“The typical WorldCon voter, when presented with 5 nominees for a category, and their clique’s personal favorite writer isn’t on there, and not having actually read any of the works, will go through the authors and rank them according to the order that best assuages their hang ups. Oooh, a paraplegic transsexual lesbian minority abortion doctor with AIDS who writes for Mother Jones? You’d need a wheelbarrow to carry all the Hugos.”

    “Quality? Popularity? Staying power? Influence? Isn’t that what makes something a classic? Not to the modern literati. We have to elevate works by people according to what they checked on their EEOC form. Meanwhile, hatey-McHatertons like me read books and like them, even when we don’t know anything about the author.”

    Here he states straight out that WorldCon voters don’t just nominate, but also vote, for stories based on the author’s “EEOC form” while conservative fans like him, by contrast, vote for stories they like.

    So that’s how I got that impression. Perhaps I am mistaken, but I think it’s an understandable mistake, given what the man has written.

  6. If I don’t like a book, it doesn’t matter how PC it is, or the circumstances of the writer in question. Maybe I should get more consideration for my notes because I’m half blind, 75% deaf, dyslexic, have allergies and a sore on my nose. Or you can go with content and communication.

    There are no novels written that everyone will agree with. Clicking onto a classic novel of any genre in Amazon’s extensive files, you will find people writing negative comments on that much loved novel, and the reasons are often quite specific and hard to disagree with.

  7. As a male German/Irish/Welsh-ancestry “white” left-libertarian descended from dirt-eating-poor farmers (read “peasants”) on both sides of my family, I am sick unto death of “white”, male, big-government conservatives claiming they’re an oppressed group because they (mis)perceive that their privileges over other human beings are being taken away when they’re instead being equalized.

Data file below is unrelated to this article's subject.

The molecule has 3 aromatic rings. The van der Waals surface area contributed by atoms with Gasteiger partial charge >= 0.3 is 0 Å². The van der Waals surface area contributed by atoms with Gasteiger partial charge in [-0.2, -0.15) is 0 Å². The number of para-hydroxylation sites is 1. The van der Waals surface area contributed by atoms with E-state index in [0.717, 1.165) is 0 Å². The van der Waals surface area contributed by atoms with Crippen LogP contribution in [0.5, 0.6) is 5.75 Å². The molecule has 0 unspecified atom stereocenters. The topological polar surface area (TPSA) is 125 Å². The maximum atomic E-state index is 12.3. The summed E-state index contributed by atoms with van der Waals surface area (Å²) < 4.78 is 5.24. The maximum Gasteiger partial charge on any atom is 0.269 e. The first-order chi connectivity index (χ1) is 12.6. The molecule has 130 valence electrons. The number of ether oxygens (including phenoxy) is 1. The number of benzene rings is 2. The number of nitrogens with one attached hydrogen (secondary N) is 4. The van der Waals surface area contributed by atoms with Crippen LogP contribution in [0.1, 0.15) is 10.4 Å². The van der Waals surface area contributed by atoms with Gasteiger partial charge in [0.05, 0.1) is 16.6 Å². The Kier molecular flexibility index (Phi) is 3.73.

The only bloc voters in the Hugo selection are ignorant fools such as the writer of the referenced newspaper article, themselves, and years ago, Perry Rhodan fans.

    If Mr. Correia wants to win a Hugo, it’s very simple: he has to write a novel, novella, novellette, or short story better than all the other ones in each category published in a particular year. It’s part quality and part luck of the draw against whoever your competition is that year, just as with the Oscars, Emmys, Grammys, Tonys, and many other awards. You can write the greatest fiction you’re ever going to be capable of writing, but if Stephen King or J. K. Rowling or somebody else has a blockbuster/doorstop in the running that year, you can still come up snake-eyes. If you don’t like the rules, you don’t have to play; if you don’t play you can’t win. It’s no more complex or simple than that.

    On the fourth hand, I like the phrase “chronological snobbery” — even though it might lead to neologisms such as “time-ism” and “time-ist”.

    On the fifth hand, to give some perspective, I was once was very tempted to write to ABC-TV Sports complaining about Frank Gifford’s leftism and being a leftist, because he said a kid in the football “Reach, Throw, and Go” pre-game competition was “pretty good, for a lefty.”

  8. On the fourth hand, I like the phrase “chronological snobbery” — even though it might lead to neologisms such as “time-ism” and “time-ist”.

    Well, “ageism” is a well-established word and concept. And a workhorse of psychological experiments investigating bias, because it’s so rarely muddled up by the subjects having thought about it, unlike the biases which are frequently discussed in society at large.

  9. The bias against being old is perfectly justified. There is nothing good to be said about being old. Heck, your bad habits aren’t even as bad as they used to be.

  10. Experience, knmowledge and an ability to use facts often come with age. The old farts I used to listen for information about SF had it first hand, and weren’t making it up as they went along.